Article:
Chris: Is there something we must do with regard to grace? I think we must accept it. But once we have accepted it, there is an urge or a compunction to do something. We can’t help but want other people to know and share the grace we have received. We can’t hoard it. We want to show it to others and give them the ability and the desire to accept grace for themselves.
Don: But Jesus never completes the stories of the people who received grace from Him. We don’t know if the adulteress he saved from being stoned to death led a blameless life thereafter or went right back to sinning. We don’t know what happened to the prostitute who washed His feet, or to the Prodigal Son after the party was over. We don’t know if Zaccheus kept his word to give back money he had stolen. We want happy endings. Why does Jesus not supply them?
KB: If God does not mention something, then it must not matter. Once we have accepted grace, what we do going forward doesn’t matter. We have nothing to earn.
Donald: Right. Grace accepted—end of story.
David: For all of us, the story ends at death. To me, the messages of Jesus are about that. I think the prostitute, the Prodigal, Zaccheus, the importunate woman, and so on were all intended to represent people at the end of their tether—literally, their tether to mortal life itself. Like the blessed of the Beatitudes, grace is invoked only by extreme distress and hopelessness. At that point of death, there can be no passing on of grace. The criminal on the cross could not live to tell the tale.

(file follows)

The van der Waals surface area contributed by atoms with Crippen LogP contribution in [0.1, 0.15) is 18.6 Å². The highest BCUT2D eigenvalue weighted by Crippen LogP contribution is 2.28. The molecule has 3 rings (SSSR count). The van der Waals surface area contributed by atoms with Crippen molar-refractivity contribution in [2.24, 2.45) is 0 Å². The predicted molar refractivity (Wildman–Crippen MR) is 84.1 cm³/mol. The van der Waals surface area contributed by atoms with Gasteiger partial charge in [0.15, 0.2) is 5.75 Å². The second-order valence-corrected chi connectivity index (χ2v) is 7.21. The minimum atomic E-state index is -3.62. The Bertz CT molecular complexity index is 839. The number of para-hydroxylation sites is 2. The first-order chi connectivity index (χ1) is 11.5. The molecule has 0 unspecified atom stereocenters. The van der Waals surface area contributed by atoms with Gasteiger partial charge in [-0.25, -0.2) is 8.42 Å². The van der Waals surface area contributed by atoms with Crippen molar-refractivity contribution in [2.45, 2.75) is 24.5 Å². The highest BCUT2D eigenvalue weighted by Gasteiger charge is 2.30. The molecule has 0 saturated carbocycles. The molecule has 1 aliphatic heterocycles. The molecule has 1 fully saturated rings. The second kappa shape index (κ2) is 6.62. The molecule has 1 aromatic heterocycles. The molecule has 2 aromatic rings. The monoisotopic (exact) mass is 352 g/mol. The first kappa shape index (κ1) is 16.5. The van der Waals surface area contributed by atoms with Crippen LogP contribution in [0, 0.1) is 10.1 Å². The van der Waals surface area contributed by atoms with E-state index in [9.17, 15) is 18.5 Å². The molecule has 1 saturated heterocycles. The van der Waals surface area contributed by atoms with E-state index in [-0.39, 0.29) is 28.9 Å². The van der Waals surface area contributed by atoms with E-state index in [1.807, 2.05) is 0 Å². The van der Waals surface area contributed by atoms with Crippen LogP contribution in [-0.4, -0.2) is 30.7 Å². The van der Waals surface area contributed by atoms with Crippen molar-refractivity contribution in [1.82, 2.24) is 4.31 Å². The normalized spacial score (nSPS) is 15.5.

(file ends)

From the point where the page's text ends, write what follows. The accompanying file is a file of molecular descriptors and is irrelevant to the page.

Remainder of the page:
Some people may go through life without ever being in distress, without ever suffering hopelessness. They are well off, have good friends and a nice family, and simply never come into situations that cause them real distress. They don’t need grace—until they die. But even then, there may be people who “die happy” and feel no need of grace. For them, entry to the kingdom of heaven must, presumably, depend on judgment.
Leif: Jesus said:
“For judgment I came into this world, so that those who do not see may see, and that those who see may become blind.” (John 9:39)
He gave us all the information we need, in the parables, to lose our blindness and accept sight.
Dr. Singh: It is conditional:
Therefore there is now no condemnation for those who are in Christ Jesus. For the law of the Spirit of life in Christ Jesus has set you free from the law of sin and of death.
We need to ask daily for guidance from the holy spirit.
Don: Next week, we will consider the Sabbath as a metaphor for grace. Following that, we will turn to a new subject, based on the statement of Jesus that we should…
“…render to Caesar the things that are Caesar’s; and to God the things that are God’s.” (Matthew 22:21)
* …or a Zen Buddhist.